SAN DIEGO – As San Diego Unified School leaders prepare to implement a new law protecting transgender students, opponents are awaiting the results of a petition drive that would send the law to a referendum.
AB 1266, the “School Success and Opportunity Act,” allows transgender students to choose which restrooms they use and which sports teams they join.
The legislation has received support from many educational and LGBTQ organizations, but also has a large opposition from groups hoping to overturn the law.
Clairemont Baptist Church Pastor Chris Clark is among those across the state taking part in “Privacy For All Students,” a petition drive to send the law to a referendum.
“It’s unfair to all kids for their privacy,” said Clark. “And it’s really not involving parents. There is no provision that parents are involved on a state level. While that may vary from district to district, to codify that at a state level I think is a precursor to a lot of problems in the future.”
Despite the opposition, the San Diego Unified School Board is moving forward with revising its policies for the law. School Board President Kevin Beiser insists the rights of all children will be protected.
“The idea that students will be able to just go into whatever bathroom they want is not true,” said Beiser. “There is a deliberate and thoughtful process including counselors, staff, parents and students, before anyone can move on to use the facilities that are appropriate for that child.”
Beiser said San Diego Unified policies already protect transgender students, though he would not say whether those students currently choose which restrooms they use. He said each student is evaluated on a “case-by-case basis” and there have been no problems so far.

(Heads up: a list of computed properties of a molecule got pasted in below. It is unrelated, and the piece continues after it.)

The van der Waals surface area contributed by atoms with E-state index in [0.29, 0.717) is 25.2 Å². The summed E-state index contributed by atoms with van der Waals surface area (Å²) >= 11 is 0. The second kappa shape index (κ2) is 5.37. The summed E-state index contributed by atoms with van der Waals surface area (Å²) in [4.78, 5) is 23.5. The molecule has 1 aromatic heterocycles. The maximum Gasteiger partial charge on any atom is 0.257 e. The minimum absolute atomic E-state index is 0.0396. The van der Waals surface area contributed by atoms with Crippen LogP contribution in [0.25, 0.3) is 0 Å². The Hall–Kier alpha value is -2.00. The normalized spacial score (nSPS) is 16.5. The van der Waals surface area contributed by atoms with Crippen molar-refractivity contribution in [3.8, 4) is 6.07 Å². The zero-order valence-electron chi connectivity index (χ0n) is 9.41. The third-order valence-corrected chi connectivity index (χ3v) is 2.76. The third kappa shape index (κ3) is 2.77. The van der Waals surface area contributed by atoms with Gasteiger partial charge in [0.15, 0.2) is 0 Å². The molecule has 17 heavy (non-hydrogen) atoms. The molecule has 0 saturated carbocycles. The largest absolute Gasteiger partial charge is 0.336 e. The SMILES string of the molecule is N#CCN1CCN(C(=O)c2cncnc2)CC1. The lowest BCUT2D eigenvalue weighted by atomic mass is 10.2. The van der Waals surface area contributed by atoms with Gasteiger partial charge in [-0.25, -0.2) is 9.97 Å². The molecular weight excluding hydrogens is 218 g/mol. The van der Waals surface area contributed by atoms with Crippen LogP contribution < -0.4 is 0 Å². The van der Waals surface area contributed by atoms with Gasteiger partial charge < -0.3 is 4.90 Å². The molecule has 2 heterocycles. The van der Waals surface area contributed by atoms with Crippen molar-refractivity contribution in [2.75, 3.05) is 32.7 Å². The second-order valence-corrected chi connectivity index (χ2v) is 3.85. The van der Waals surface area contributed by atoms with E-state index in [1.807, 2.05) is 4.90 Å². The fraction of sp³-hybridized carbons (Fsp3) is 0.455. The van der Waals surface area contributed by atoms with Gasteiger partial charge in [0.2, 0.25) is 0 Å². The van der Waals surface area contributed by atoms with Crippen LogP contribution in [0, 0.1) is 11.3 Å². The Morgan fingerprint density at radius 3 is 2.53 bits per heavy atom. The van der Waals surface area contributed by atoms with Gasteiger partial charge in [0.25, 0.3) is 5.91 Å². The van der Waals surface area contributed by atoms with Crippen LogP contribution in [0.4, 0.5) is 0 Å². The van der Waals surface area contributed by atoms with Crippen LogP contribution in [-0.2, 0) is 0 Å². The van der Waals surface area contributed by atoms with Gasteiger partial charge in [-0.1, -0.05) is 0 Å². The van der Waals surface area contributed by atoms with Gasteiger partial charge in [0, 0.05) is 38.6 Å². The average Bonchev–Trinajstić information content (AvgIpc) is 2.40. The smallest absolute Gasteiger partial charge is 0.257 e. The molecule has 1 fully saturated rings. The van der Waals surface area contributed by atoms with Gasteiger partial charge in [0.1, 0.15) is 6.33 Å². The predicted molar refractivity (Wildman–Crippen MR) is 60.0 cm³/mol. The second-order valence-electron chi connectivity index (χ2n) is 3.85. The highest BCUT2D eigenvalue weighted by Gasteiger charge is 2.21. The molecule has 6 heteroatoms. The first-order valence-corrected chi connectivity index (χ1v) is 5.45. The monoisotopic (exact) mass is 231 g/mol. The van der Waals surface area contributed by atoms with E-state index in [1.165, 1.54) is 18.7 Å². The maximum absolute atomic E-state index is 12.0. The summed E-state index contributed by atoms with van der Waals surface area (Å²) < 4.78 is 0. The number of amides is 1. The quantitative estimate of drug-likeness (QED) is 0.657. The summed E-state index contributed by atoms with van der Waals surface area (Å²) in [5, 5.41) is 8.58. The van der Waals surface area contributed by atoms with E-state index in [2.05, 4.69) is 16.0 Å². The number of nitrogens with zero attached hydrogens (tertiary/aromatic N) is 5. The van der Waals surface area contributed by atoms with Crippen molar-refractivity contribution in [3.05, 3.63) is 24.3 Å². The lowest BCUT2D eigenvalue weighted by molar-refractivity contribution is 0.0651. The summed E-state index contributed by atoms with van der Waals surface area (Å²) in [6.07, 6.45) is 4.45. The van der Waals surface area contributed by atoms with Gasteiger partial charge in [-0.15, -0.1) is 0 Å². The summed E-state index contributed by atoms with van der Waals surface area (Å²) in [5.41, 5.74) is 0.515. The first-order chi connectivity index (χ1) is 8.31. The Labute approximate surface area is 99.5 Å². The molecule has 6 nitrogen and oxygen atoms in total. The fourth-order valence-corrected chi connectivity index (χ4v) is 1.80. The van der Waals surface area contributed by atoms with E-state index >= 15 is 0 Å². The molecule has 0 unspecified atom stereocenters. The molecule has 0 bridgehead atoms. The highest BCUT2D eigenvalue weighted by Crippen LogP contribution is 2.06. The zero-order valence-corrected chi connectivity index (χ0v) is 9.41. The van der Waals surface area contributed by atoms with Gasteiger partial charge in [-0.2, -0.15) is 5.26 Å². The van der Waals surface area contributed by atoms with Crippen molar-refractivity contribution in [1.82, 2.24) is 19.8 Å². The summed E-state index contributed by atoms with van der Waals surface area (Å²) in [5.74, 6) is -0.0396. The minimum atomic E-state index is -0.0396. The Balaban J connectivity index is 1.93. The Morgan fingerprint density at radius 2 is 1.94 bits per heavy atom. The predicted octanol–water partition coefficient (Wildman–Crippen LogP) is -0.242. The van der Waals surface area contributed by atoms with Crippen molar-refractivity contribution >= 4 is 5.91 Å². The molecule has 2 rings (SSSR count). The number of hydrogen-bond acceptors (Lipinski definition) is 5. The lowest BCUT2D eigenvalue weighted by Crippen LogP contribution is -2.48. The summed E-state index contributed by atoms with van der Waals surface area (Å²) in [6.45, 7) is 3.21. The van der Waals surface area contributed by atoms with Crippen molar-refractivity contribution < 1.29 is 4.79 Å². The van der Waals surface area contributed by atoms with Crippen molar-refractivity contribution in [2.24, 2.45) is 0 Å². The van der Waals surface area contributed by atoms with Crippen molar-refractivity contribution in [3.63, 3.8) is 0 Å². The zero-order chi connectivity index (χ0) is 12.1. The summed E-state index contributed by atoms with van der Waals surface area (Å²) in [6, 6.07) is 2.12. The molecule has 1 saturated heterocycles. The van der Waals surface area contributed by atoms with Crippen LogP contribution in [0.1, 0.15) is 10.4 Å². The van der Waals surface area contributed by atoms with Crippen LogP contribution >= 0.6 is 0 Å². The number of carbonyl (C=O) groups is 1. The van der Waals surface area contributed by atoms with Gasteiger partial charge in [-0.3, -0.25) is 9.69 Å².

He also noted the transgender policy has been in place in the L.A. Unified School District for ten years and said there has not been a single incident or problem.
“I think it’s unfortunate that there is a lot of fear and hysteria being whipped up around this very policy, because this is really about doing what’s right for kids,” he said.
Clark believes even with safeguards the law goes too far.
“There’s no policy that would completely respect the privacy of the kids and involve parents whose values may be different,” said Clark. “That believe girls should be in the girls locker room and boys should be in the boys locker room.”
District leaders will further discuss changes to their policies at the January 14 school board meeting. Beiser said parents who have concerns about the new policies should contact their child’s principal.